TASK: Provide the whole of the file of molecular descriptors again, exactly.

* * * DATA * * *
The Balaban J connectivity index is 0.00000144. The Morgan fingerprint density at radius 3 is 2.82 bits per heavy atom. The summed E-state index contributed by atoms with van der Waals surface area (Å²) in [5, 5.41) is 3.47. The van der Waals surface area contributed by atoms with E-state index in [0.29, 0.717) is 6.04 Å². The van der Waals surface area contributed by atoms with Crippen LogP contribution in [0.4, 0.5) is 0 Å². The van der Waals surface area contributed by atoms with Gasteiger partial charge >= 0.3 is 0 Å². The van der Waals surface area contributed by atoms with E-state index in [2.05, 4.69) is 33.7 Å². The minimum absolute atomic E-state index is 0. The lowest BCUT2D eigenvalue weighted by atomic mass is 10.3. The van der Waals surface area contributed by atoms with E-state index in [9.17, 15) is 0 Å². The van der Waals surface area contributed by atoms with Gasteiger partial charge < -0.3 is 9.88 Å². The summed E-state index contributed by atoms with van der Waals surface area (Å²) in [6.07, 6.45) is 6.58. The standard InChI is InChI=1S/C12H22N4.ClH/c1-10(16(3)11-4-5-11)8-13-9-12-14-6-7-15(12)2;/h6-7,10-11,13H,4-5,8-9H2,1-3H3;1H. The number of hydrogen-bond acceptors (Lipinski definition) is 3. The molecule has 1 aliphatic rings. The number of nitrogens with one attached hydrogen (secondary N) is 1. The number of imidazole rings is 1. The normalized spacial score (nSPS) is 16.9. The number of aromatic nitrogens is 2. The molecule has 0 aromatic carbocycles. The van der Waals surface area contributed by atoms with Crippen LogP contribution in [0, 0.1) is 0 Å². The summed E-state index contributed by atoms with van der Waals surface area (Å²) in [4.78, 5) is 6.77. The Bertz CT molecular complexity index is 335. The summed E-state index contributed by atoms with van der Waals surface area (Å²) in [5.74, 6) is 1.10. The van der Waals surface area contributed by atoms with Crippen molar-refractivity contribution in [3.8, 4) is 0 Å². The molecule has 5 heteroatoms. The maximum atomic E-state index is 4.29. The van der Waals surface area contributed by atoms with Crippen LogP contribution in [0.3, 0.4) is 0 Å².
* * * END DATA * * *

The Balaban J connectivity index is 0.00000144. The Morgan fingerprint density at radius 3 is 2.82 bits per heavy atom. The summed E-state index contributed by atoms with van der Waals surface area (Å²) in [5, 5.41) is 3.47. The van der Waals surface area contributed by atoms with E-state index in [0.29, 0.717) is 6.04 Å². The van der Waals surface area contributed by atoms with Crippen LogP contribution in [0.4, 0.5) is 0 Å². The van der Waals surface area contributed by atoms with Gasteiger partial charge >= 0.3 is 0 Å². The van der Waals surface area contributed by atoms with E-state index in [2.05, 4.69) is 33.7 Å². The minimum absolute atomic E-state index is 0. The lowest BCUT2D eigenvalue weighted by atomic mass is 10.3. The van der Waals surface area contributed by atoms with E-state index in [9.17, 15) is 0 Å². The van der Waals surface area contributed by atoms with Gasteiger partial charge < -0.3 is 9.88 Å². The summed E-state index contributed by atoms with van der Waals surface area (Å²) in [6.07, 6.45) is 6.58. The standard InChI is InChI=1S/C12H22N4.ClH/c1-10(16(3)11-4-5-11)8-13-9-12-14-6-7-15(12)2;/h6-7,10-11,13H,4-5,8-9H2,1-3H3;1H. The number of hydrogen-bond acceptors (Lipinski definition) is 3. The molecule has 1 aliphatic rings. The number of nitrogens with one attached hydrogen (secondary N) is 1. The number of imidazole rings is 1. The normalized spacial score (nSPS) is 16.9. The number of aromatic nitrogens is 2. The molecule has 0 aromatic carbocycles. The van der Waals surface area contributed by atoms with Crippen LogP contribution in [0, 0.1) is 0 Å². The summed E-state index contributed by atoms with van der Waals surface area (Å²) in [4.78, 5) is 6.77. The Bertz CT molecular complexity index is 335. The summed E-state index contributed by atoms with van der Waals surface area (Å²) in [5.74, 6) is 1.10. The van der Waals surface area contributed by atoms with Crippen molar-refractivity contribution in [3.8, 4) is 0 Å². The molecule has 5 heteroatoms. The maximum atomic E-state index is 4.29. The van der Waals surface area contributed by atoms with Crippen LogP contribution in [0.3, 0.4) is 0 Å².